Waiting (Review)

By: Carol Lynch Williams

Growing up in Africa and Latin America as the children of missionaries, London and Zach were as close as could be. And then Zach dies, and the family is gutted. London’s father is distant. Her mother won’t speak. The days are filled with what-ifs and whispers: Did Zach take his own life? Was it London’s fault?

Alone and adrift, London finds herself torn between her brother’s best friend and the handsome new boy in town as she struggles to find herself—and ultimately redemption—in this authentic and affecting novel from award-winning novelist Carol Lynch Williams.

I totally didn't expect Waiting. I bought it randomly, with the vague intention of one day reading it, then I randomly picked the title out of my tbr jar. I didn't check out the summary on GoodReads or anything, I just went into blindly. Which I'm so glad.

I hadn't heard much about it before, I vaguely remembered seeing the cover on Goodreads, but once I started, I was pretty much sucked in. I objectively realize there are things in the novel that might put people off (the use of religion and how the protagonist deals with her grief), but I found it compelling and intriguing. 

I loved formatting and the writing and the story. It was captivating. Both in a good way but in a bad way. When London's brother, Zach, dies it throws London and her family through a loop. They stumble through life afterwards, unsure how to make things right again without Zach. London's home life especially is wrecked. Her mother blames her for Zach's death and her father doesn't know how to make everything okay because everything isn't okay.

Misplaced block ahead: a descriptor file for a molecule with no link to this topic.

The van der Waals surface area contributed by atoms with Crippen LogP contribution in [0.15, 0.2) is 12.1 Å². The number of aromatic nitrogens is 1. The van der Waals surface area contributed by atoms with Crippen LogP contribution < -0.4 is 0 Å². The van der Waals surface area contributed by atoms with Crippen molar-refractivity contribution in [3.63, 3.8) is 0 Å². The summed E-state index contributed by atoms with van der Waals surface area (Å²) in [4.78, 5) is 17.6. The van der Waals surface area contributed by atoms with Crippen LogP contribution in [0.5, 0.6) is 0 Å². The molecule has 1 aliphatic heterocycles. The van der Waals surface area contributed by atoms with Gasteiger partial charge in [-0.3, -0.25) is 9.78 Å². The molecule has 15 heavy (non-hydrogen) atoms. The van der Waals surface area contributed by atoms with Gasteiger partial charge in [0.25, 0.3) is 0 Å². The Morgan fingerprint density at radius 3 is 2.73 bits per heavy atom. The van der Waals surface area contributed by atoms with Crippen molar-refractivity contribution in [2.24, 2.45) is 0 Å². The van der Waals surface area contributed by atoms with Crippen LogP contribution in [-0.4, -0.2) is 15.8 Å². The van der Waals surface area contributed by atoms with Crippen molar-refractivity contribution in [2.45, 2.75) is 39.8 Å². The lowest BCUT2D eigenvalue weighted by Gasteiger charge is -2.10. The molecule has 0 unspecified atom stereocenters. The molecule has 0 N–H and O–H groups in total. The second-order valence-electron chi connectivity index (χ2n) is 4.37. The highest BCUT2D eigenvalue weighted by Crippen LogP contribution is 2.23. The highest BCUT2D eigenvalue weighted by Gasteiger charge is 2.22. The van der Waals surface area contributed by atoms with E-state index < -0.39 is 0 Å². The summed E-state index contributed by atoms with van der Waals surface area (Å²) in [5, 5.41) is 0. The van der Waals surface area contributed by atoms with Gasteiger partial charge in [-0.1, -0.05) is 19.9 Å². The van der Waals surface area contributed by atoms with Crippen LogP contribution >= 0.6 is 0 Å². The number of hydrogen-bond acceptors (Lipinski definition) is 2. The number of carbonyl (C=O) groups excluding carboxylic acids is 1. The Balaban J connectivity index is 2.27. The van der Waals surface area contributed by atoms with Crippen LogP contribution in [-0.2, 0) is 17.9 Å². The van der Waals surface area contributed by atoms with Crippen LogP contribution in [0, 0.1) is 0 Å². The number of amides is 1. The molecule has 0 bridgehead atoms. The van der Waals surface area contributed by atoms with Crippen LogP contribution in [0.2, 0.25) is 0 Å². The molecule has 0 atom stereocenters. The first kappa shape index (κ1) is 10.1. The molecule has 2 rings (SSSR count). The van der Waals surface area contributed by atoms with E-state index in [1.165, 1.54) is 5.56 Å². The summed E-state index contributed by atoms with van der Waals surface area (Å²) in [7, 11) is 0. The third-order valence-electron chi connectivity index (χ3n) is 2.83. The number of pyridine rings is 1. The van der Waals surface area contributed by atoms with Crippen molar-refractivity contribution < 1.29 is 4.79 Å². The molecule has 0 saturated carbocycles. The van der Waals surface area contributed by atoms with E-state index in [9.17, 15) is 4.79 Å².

At first London just withdraws, but when Lili and Jesse arrive into town, it restarts her life in a way that she didn't know was possible. 

Waiting takes place in a very short window, of a few weeks. It's the little capsule of pain but it's so truthful and honest and vivid. 

I honestly wanted to hate London's mom, and if I'm being completely honest, a part of me really does. But then, I think to myself, I've never lost anyone that close to me, let alone a child. I don't know what it feels like, so I don't like to judge her. Waiting is just one of those novels that you get more if you suspend judgment and just observe.

It takes place in such a small window, that I knew there couldn't be this huge change. I felt like something big was going to happen, a well deserved explosion, but it would only be the start. I'm glad that I was kind of right, but I was completely right.

Waiting is a book for anyone who has ever grieved. 


  1. This looks really fantastic - I'd never read the synopsis until I read your review... and I vaguely remember the cover as well. But it sounds like something I'd really actually like... I mean, grief books always seem to hit you hard and leave you hanging. Awesome review, sweets! I'll try to check this one out. :)

    1. It's really amazing. It's so underrated. If you do ever read it, I can't wait to see what you think. Especially about the boys of the book.


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